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Persson sets out his objections to the EU budget

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19:15 CEST+02:00
The EU summit in Brussels two weeks ago, which was supposed to finalise the budget from 2007 to 2013 became a much publicised disaster. In today's DN, prime minister Göran Persson gives his side of the story and says the proposal on the table did not meet Sweden's demands for a responsible, forward-looking and fair budget.

The first problem, according to Persson, was the overall budget of 870bn euros over the six years. This included the controversial agricultural subsidies as well as generous regional subsidies to established and wealthy member states. "To my eyes, that's an indefensible position when it is the new member states who have the real need," he wrote.

Persson wrote that if the balance of regional aid was weighted more in favour of the new member states, considerable savings could be made in the budget, bringing it more in line with Sweden's wishes. He noted that there were five other countries which shared the Swedish position.

Persson's second objection is to the common agricultural policy. It was established in the 1950's and 1960's in order to guarantee Europe's food production. But, he pointed out, times have changed. He believes it would be wiser to invest more to make the EU more competitive. The current proposal is to earmark 15% of the budget for research and development and cross-border crime - not enough said Persson.

"The emphasis of the EU budget must be transferred quickly from agriculture to areas which will boost competitiveness, sustainable growth and employment," he wrote. "Increased investment is needed in IT and to develop the telecommunications market and improve access to broadband. Environmentally friendly technology must be promoted and developed."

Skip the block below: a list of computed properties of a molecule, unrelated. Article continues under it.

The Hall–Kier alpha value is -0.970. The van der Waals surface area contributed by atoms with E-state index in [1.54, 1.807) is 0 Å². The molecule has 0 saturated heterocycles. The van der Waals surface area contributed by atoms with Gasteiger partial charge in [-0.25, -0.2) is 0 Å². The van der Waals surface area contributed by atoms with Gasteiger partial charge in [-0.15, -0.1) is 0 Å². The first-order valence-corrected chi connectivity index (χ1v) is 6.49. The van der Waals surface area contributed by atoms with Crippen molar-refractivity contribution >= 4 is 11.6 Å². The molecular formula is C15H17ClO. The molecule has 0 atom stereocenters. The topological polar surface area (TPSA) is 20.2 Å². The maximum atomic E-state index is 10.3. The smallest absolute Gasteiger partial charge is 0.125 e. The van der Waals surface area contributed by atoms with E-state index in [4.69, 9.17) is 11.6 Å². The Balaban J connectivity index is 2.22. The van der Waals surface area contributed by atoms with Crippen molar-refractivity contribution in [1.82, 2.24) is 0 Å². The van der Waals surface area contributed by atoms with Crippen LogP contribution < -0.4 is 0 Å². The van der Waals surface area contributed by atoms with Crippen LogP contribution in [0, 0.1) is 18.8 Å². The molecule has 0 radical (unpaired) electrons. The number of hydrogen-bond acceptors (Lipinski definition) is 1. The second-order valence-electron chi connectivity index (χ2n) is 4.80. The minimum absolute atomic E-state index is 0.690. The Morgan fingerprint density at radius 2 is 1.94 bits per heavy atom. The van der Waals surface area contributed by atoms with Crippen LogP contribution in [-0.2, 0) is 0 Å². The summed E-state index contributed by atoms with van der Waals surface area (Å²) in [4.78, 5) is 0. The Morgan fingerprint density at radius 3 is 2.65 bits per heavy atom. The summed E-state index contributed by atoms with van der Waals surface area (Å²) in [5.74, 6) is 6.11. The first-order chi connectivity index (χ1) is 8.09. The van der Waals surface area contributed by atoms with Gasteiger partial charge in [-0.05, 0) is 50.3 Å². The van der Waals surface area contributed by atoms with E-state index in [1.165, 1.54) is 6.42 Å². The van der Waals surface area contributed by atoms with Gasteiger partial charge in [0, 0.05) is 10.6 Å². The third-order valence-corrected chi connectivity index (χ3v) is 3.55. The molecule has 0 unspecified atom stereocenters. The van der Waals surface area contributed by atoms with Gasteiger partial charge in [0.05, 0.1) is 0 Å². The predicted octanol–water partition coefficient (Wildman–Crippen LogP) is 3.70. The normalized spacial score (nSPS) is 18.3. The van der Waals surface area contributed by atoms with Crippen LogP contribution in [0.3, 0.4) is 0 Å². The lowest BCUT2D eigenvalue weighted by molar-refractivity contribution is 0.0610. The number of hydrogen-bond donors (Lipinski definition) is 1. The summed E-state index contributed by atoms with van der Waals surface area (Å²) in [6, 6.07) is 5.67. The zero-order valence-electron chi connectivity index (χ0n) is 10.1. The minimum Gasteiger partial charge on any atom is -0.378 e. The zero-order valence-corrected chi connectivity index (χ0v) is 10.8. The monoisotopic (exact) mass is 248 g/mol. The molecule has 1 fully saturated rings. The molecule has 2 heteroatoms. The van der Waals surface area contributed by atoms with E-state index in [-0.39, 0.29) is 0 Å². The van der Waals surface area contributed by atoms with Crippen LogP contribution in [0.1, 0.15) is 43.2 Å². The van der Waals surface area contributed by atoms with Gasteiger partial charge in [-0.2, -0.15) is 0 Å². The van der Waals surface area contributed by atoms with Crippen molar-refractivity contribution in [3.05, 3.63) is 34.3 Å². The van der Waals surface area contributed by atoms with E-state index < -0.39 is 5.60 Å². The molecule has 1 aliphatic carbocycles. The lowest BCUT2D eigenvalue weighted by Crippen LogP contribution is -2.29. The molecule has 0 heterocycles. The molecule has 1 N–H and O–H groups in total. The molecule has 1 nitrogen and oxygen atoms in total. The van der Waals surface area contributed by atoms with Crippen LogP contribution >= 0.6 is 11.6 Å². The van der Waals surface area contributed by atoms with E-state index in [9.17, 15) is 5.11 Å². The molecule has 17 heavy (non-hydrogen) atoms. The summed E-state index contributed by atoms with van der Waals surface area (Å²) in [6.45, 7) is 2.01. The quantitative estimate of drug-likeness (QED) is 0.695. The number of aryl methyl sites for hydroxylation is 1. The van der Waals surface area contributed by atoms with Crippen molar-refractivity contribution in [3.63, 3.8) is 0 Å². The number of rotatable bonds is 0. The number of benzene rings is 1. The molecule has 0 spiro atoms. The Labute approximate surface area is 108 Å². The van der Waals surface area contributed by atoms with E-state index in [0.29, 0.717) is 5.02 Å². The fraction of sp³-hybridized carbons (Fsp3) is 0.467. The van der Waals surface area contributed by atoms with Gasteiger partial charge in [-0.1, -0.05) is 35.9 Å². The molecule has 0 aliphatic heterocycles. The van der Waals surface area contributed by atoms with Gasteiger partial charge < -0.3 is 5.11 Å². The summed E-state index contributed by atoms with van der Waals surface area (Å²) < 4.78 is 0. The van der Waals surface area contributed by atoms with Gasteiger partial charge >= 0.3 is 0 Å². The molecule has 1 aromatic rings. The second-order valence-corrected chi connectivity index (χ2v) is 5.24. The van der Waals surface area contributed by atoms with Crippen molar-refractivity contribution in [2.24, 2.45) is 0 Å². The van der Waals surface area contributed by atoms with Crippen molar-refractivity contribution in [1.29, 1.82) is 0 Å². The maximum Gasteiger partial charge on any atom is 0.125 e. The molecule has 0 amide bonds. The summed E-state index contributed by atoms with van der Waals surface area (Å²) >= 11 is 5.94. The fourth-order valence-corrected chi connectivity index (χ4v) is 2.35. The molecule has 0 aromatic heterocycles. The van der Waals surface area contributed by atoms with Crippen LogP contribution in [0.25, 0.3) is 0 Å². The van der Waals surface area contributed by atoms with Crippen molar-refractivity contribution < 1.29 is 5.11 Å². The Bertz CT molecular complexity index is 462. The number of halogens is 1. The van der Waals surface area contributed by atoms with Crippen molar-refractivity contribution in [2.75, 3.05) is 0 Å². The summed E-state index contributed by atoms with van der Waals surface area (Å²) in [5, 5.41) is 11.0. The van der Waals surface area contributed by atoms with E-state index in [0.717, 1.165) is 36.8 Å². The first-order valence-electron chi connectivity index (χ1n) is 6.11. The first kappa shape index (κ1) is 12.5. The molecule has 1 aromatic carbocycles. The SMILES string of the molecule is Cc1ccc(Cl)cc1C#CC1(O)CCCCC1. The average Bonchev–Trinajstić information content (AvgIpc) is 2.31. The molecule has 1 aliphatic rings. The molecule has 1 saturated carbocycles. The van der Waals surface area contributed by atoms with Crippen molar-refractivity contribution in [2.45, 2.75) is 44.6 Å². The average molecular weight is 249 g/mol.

Persson also said that education needs to be strengthened, with more movement possible for students and teachers.

Persson believes it would be more effective for the EU to increase its contributions to rural development and devolve much of the finance specifically for agriculture to a national level.

The final objection to the budget proposal was the imbalance between the net gains or losses of member states. Last year, Sweden paid 23bn kronor in EU contributions and received 11bn back in the form of agricultural and other subsidies. Persson claimed that Sweden's current chances of getting a larger slice of the cake are limited due to its relatively small farming sector and because it has been successful in developing its own regions without EU help.

"This imbalance must be corrected," he wrote. "It's unacceptable that we pay the highest net contributions per capita. The proposal on the table at the summit would have meant an additional net burden of 800m kronor per year. I rejected it."

Persson said a new "braking" mechanism is needed to protect against countries ending up with exaggerated contributions deficits.

Persson's demands for a new EU budget are that it should reflect the future challenges facing the EU, that savings should be made in non-prioritised areas and that there should be protection against countries having large net deficits.

He closed his article by supporting British prime minister Tony Blair in his efforts to solve the EU crisis during the six months of the UK's presidency.

"I hope and believe that he will take the initiative and break the current deadlock. Those of us who believe in the European project have a responsibility to contribute to the solution of the crisis."

Sources: Dagens Nyheter

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